Sugar Cane

The sugar cane plant was brought to the Hawaiian Islands by the
Polynesians in outrigger canoes many centuries ago. Sugar cane
was part of the traditional native Hawaiian diet.

The Polynesians and early Hawaiians did not dream or
realize that this “sweet plant would ultimately change the
physical appearance and lifestyle of the islands. Through the
economic resources of the sugar plantations, tiny villages became
flourishing communities. Thousands of acres of the natural
forests were cleared for the cultivation of sugar cane, which
changed the environment. The mass production of sugar by the
many plantations required recruiting labor from foreign countries,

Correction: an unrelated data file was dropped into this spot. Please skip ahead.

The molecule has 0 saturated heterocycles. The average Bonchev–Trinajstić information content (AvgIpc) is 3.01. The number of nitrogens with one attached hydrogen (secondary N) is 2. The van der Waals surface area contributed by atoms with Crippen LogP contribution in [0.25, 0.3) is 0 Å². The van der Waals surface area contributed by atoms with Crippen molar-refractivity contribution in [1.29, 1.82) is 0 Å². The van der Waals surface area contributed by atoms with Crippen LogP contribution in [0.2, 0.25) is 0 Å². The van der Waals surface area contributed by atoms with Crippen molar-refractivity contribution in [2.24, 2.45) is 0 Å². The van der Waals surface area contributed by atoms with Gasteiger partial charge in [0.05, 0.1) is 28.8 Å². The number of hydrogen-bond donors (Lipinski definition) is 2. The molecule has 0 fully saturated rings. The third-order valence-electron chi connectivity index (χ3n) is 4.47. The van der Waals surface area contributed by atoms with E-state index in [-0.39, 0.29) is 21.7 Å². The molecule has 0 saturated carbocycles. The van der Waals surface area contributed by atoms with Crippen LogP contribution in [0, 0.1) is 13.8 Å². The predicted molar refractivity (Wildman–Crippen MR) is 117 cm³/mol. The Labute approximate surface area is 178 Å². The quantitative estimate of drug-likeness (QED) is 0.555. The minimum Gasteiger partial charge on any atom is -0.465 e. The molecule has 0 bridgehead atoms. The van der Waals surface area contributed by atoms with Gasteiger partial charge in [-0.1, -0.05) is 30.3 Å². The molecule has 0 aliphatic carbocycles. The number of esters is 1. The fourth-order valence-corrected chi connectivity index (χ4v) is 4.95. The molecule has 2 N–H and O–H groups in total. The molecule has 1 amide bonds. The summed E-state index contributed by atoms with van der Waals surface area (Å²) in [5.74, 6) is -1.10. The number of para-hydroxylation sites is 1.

The arrival of foreign immigrants had the greatest impact on the
Hawaiian race, as Hawaii’s population became cosmopolitan.
Many of the immigrants were bachelors and later married
Hawaiian women. These interracial marriages resulted in greatly
reducing the number of pure Hawaiians, and presently, the pure
Hawaiian race is at the brink of extinction.

The first successful planting and production of sugar was at
Koloa, Kauai by Ladd and Company. Earlier crude mills had
been operated by the early Chinese immigrants on the island of
Lanai. By 1880 there were seventy-two sugar plantations in
Hawaii, One of the last plantations to be established was Olaa
Sugar Company which harvested its first sugar crop in 1902.


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Pahoa, HI. 96778
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All historical excerpts and photos
courtesy of
By Hiroo Sato

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